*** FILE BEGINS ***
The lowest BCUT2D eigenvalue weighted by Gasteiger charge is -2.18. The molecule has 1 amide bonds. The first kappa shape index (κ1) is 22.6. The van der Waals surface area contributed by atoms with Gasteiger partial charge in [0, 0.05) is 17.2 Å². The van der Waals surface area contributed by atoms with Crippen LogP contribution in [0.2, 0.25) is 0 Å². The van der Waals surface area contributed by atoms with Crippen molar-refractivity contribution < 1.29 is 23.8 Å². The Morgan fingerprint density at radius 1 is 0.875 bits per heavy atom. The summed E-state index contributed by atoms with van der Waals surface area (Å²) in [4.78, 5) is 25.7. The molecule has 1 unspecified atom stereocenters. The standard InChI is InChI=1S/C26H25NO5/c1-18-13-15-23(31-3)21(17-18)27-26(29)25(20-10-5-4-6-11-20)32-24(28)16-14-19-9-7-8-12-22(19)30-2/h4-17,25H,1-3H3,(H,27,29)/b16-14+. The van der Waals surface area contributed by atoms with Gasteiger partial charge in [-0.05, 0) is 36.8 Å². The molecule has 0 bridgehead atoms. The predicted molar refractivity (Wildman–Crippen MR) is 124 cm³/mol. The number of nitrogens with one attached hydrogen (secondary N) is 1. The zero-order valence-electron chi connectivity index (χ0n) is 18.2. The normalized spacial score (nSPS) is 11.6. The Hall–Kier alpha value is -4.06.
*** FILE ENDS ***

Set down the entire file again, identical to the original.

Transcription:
The lowest BCUT2D eigenvalue weighted by Gasteiger charge is -2.18. The molecule has 1 amide bonds. The first kappa shape index (κ1) is 22.6. The van der Waals surface area contributed by atoms with Gasteiger partial charge in [0, 0.05) is 17.2 Å². The van der Waals surface area contributed by atoms with Crippen LogP contribution in [0.2, 0.25) is 0 Å². The van der Waals surface area contributed by atoms with Crippen molar-refractivity contribution < 1.29 is 23.8 Å². The Morgan fingerprint density at radius 1 is 0.875 bits per heavy atom. The summed E-state index contributed by atoms with van der Waals surface area (Å²) in [4.78, 5) is 25.7. The molecule has 1 unspecified atom stereocenters. The standard InChI is InChI=1S/C26H25NO5/c1-18-13-15-23(31-3)21(17-18)27-26(29)25(20-10-5-4-6-11-20)32-24(28)16-14-19-9-7-8-12-22(19)30-2/h4-17,25H,1-3H3,(H,27,29)/b16-14+. The van der Waals surface area contributed by atoms with Gasteiger partial charge in [-0.05, 0) is 36.8 Å². The molecule has 0 bridgehead atoms. The predicted molar refractivity (Wildman–Crippen MR) is 124 cm³/mol. The number of nitrogens with one attached hydrogen (secondary N) is 1. The zero-order valence-electron chi connectivity index (χ0n) is 18.2. The normalized spacial score (nSPS) is 11.6. The Hall–Kier alpha value is -4.06.